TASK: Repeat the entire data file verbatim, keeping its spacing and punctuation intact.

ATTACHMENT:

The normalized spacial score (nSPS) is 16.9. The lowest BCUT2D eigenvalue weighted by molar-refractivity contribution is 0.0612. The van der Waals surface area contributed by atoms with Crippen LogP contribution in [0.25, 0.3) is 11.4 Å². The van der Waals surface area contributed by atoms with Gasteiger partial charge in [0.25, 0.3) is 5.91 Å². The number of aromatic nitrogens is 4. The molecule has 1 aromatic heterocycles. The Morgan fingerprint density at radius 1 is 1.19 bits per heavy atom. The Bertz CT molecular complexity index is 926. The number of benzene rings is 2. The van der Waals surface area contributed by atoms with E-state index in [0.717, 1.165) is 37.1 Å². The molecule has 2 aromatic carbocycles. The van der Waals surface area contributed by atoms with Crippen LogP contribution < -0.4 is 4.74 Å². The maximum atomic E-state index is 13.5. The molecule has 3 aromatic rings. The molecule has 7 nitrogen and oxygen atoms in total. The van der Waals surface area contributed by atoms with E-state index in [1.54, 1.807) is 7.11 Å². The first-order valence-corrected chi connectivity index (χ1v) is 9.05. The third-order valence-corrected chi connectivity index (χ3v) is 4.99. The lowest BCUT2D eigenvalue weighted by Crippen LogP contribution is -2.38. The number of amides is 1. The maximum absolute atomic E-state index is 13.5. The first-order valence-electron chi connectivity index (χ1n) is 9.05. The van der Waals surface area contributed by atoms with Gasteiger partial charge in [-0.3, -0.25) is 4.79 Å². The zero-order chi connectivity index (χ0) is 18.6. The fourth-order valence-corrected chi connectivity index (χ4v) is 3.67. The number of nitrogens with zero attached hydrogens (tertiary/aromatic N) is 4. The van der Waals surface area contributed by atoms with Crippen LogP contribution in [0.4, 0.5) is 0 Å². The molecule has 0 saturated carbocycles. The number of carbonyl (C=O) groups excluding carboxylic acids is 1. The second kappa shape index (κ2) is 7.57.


The normalized spacial score (nSPS) is 16.9. The lowest BCUT2D eigenvalue weighted by molar-refractivity contribution is 0.0612. The van der Waals surface area contributed by atoms with Crippen LogP contribution in [0.25, 0.3) is 11.4 Å². The van der Waals surface area contributed by atoms with Gasteiger partial charge in [0.25, 0.3) is 5.91 Å². The number of aromatic nitrogens is 4. The molecule has 1 aromatic heterocycles. The Morgan fingerprint density at radius 1 is 1.19 bits per heavy atom. The Bertz CT molecular complexity index is 926. The number of benzene rings is 2. The van der Waals surface area contributed by atoms with E-state index in [0.717, 1.165) is 37.1 Å². The molecule has 2 aromatic carbocycles. The van der Waals surface area contributed by atoms with Crippen LogP contribution < -0.4 is 4.74 Å². The maximum atomic E-state index is 13.5. The molecule has 3 aromatic rings. The molecule has 7 nitrogen and oxygen atoms in total. The van der Waals surface area contributed by atoms with E-state index in [1.54, 1.807) is 7.11 Å². The first-order valence-corrected chi connectivity index (χ1v) is 9.05. The third-order valence-corrected chi connectivity index (χ3v) is 4.99. The lowest BCUT2D eigenvalue weighted by Crippen LogP contribution is -2.38. The number of amides is 1. The maximum absolute atomic E-state index is 13.5. The first-order valence-electron chi connectivity index (χ1n) is 9.05. The van der Waals surface area contributed by atoms with Gasteiger partial charge in [-0.3, -0.25) is 4.79 Å². The zero-order chi connectivity index (χ0) is 18.6. The fourth-order valence-corrected chi connectivity index (χ4v) is 3.67. The number of nitrogens with zero attached hydrogens (tertiary/aromatic N) is 4. The van der Waals surface area contributed by atoms with Crippen LogP contribution in [0.4, 0.5) is 0 Å². The molecule has 0 saturated carbocycles. The number of carbonyl (C=O) groups excluding carboxylic acids is 1. The second kappa shape index (κ2) is 7.57.